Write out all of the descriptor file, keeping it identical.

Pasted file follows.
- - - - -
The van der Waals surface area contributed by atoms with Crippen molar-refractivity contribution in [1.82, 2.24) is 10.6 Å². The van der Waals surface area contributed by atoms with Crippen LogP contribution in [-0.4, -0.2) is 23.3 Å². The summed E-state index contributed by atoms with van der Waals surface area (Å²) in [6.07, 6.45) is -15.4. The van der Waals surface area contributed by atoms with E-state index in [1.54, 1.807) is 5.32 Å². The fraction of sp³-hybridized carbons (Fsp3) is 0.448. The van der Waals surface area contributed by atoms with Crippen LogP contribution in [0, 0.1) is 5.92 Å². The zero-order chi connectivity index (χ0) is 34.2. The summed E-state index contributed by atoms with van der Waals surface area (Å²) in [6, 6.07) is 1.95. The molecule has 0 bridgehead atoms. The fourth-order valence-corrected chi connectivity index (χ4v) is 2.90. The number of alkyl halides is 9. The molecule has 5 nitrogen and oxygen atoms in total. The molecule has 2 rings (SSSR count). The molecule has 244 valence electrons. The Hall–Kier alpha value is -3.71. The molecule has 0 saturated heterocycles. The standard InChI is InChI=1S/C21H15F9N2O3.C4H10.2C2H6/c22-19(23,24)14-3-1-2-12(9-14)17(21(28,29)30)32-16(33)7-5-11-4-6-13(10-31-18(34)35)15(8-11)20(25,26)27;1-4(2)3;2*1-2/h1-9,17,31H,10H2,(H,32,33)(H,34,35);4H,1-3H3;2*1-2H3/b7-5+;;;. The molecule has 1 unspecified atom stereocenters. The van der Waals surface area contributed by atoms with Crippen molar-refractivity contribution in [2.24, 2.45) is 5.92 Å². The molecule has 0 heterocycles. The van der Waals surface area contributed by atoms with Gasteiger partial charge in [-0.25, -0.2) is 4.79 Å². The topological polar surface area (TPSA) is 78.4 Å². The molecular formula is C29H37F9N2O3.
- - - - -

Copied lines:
The van der Waals surface area contributed by atoms with Crippen molar-refractivity contribution in [1.82, 2.24) is 10.6 Å². The van der Waals surface area contributed by atoms with Crippen LogP contribution in [-0.4, -0.2) is 23.3 Å². The summed E-state index contributed by atoms with van der Waals surface area (Å²) in [6.07, 6.45) is -15.4. The van der Waals surface area contributed by atoms with E-state index in [1.54, 1.807) is 5.32 Å². The fraction of sp³-hybridized carbons (Fsp3) is 0.448. The van der Waals surface area contributed by atoms with Crippen LogP contribution in [0, 0.1) is 5.92 Å². The zero-order chi connectivity index (χ0) is 34.2. The summed E-state index contributed by atoms with van der Waals surface area (Å²) in [6, 6.07) is 1.95. The molecule has 0 bridgehead atoms. The fourth-order valence-corrected chi connectivity index (χ4v) is 2.90. The number of alkyl halides is 9. The molecule has 5 nitrogen and oxygen atoms in total. The molecule has 2 rings (SSSR count). The molecule has 244 valence electrons. The Hall–Kier alpha value is -3.71. The molecule has 0 saturated heterocycles. The standard InChI is InChI=1S/C21H15F9N2O3.C4H10.2C2H6/c22-19(23,24)14-3-1-2-12(9-14)17(21(28,29)30)32-16(33)7-5-11-4-6-13(10-31-18(34)35)15(8-11)20(25,26)27;1-4(2)3;2*1-2/h1-9,17,31H,10H2,(H,32,33)(H,34,35);4H,1-3H3;2*1-2H3/b7-5+;;;. The molecule has 1 unspecified atom stereocenters. The van der Waals surface area contributed by atoms with Crippen molar-refractivity contribution in [2.24, 2.45) is 5.92 Å². The molecule has 0 heterocycles. The van der Waals surface area contributed by atoms with Gasteiger partial charge in [-0.25, -0.2) is 4.79 Å². The topological polar surface area (TPSA) is 78.4 Å². The molecular formula is C29H37F9N2O3.